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Balkh civil society activists split over ID cards issue

Balkh civil society activists split over ID cards issue

Jun 28, 2015 - 15:53

MAZAR-I-SHARIF (Pajhwok): Civil societyinfo-icon activists in northern Balkh province on Sunday asked the central government to start issuing computerized national identity cards to the people without further delay, which some activists linked to the 2014 political tension.

The civil society members held a gathering in Mazar-i-Sharif, the provincial capital, in which they asked the government to promptly start the cards’ distribution.

But some other civil society activists, who did not participate in the gathering, said the main reason behind the delayed distribution was political impasse created in Afghanistaninfo-icon in 2014 following the disputed presidential election.

Activist Shamsia Azarmehr told Pajhwok Afghan News then presidential candidates Ashraf Ghani and Abdullah Abdullah during their electioneering in the lead up to the April 5, 2014 presidential election had promised to start the distribution of electronic ID cards soon after taking charge.

She said people were concerned about the delay in distribution of ID cards and warned that the civil society would carry out protests if the government did not listen to their demand.

Nihad-i-Mardomi civil society institute head Najib Paikan said he supported the distribution of electronic ID cards. He added there would be no transparency in future elections without electronic ID cards.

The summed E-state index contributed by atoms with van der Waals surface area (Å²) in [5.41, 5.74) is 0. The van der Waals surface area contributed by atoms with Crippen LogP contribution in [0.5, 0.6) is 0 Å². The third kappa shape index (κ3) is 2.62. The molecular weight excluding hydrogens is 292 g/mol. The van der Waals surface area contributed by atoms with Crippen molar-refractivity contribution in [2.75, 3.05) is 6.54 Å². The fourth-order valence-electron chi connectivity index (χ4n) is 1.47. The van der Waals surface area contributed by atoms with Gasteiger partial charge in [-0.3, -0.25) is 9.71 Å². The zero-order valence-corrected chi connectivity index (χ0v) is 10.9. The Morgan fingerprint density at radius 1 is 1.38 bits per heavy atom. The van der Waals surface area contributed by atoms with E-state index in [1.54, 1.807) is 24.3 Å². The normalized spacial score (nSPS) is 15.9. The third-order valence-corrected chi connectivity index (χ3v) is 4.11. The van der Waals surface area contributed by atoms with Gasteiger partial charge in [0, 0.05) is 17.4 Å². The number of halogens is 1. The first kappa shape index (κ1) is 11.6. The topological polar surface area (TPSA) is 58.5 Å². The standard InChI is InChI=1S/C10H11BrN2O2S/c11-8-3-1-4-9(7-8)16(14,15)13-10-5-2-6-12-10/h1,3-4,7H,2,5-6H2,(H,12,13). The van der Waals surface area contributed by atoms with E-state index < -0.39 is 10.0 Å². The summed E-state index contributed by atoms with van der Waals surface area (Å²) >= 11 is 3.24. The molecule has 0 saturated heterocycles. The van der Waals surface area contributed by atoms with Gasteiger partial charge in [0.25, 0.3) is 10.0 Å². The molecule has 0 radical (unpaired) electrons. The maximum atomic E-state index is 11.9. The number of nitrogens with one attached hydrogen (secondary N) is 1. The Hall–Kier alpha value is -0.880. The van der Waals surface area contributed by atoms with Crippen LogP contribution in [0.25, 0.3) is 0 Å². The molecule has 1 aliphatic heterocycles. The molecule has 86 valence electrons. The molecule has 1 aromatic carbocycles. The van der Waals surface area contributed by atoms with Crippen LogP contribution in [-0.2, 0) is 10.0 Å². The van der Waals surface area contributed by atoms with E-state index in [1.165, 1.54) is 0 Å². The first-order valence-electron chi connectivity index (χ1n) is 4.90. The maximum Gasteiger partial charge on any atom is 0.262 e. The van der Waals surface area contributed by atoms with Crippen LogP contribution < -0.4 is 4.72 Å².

However, some other civil society activists were against the distribution of ID cards in the current situation of the country.

Balkh Adabi Khwazakht civil society institute head Javed Wak acknowledged problems the people faced in the absence of electronic ID cards but said the government would not be able to implement the project in all regions of the country due to security problems.

He said having electronic ID cards was the right of every Afghan but if the cards were distributed to people living in cities only, it would create another problem.

Ghulam Ali, head of Ummul Bilad institute, said there would be no problem if the government implemented the ID cards project across the country.

He said the security situation in most areas of the northern region was not stable, making it impossible to implement the project there.

Ali added the security situation in a number of districts in Baghlan, Faryab, Sar-i-Pul and Jawzjan provinces would not allow the government to distribute ID cards there.

But Balkh provincial council head Mohammad Ibrahim Khairandish said the government should launch the ID cards project because it was unclear as to when the security situation would improve in the country.

He said the cards’ distribution would enable people in remote areas to participate in future elections.


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